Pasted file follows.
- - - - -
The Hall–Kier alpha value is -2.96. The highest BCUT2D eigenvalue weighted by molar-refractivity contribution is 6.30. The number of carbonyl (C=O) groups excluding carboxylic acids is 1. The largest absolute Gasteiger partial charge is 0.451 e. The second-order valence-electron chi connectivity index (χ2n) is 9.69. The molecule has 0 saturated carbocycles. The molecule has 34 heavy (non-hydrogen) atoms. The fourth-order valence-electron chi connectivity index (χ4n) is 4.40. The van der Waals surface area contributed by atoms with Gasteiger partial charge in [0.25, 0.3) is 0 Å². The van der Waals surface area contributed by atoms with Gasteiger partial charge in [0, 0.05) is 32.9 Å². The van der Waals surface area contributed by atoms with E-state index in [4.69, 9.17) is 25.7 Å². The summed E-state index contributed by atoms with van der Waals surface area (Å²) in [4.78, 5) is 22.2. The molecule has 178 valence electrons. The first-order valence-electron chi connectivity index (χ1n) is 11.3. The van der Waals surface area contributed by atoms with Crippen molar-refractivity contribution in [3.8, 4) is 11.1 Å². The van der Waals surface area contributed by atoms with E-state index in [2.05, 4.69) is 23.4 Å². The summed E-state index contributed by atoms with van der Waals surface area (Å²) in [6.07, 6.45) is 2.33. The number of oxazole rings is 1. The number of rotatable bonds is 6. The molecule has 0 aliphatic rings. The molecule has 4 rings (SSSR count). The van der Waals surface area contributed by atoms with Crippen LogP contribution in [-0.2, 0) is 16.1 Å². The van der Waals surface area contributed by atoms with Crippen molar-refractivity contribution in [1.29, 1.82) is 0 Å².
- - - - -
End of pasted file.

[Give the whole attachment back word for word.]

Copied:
The Hall–Kier alpha value is -2.96. The highest BCUT2D eigenvalue weighted by molar-refractivity contribution is 6.30. The number of carbonyl (C=O) groups excluding carboxylic acids is 1. The largest absolute Gasteiger partial charge is 0.451 e. The second-order valence-electron chi connectivity index (χ2n) is 9.69. The molecule has 0 saturated carbocycles. The molecule has 34 heavy (non-hydrogen) atoms. The fourth-order valence-electron chi connectivity index (χ4n) is 4.40. The van der Waals surface area contributed by atoms with Gasteiger partial charge in [0.25, 0.3) is 0 Å². The van der Waals surface area contributed by atoms with Gasteiger partial charge in [0, 0.05) is 32.9 Å². The van der Waals surface area contributed by atoms with E-state index in [4.69, 9.17) is 25.7 Å². The summed E-state index contributed by atoms with van der Waals surface area (Å²) in [4.78, 5) is 22.2. The molecule has 178 valence electrons. The first-order valence-electron chi connectivity index (χ1n) is 11.3. The van der Waals surface area contributed by atoms with Crippen molar-refractivity contribution in [3.8, 4) is 11.1 Å². The van der Waals surface area contributed by atoms with E-state index in [2.05, 4.69) is 23.4 Å². The summed E-state index contributed by atoms with van der Waals surface area (Å²) in [6.07, 6.45) is 2.33. The number of oxazole rings is 1. The number of rotatable bonds is 6. The molecule has 0 aliphatic rings. The molecule has 4 rings (SSSR count). The van der Waals surface area contributed by atoms with Crippen LogP contribution in [-0.2, 0) is 16.1 Å². The van der Waals surface area contributed by atoms with Crippen molar-refractivity contribution in [1.29, 1.82) is 0 Å².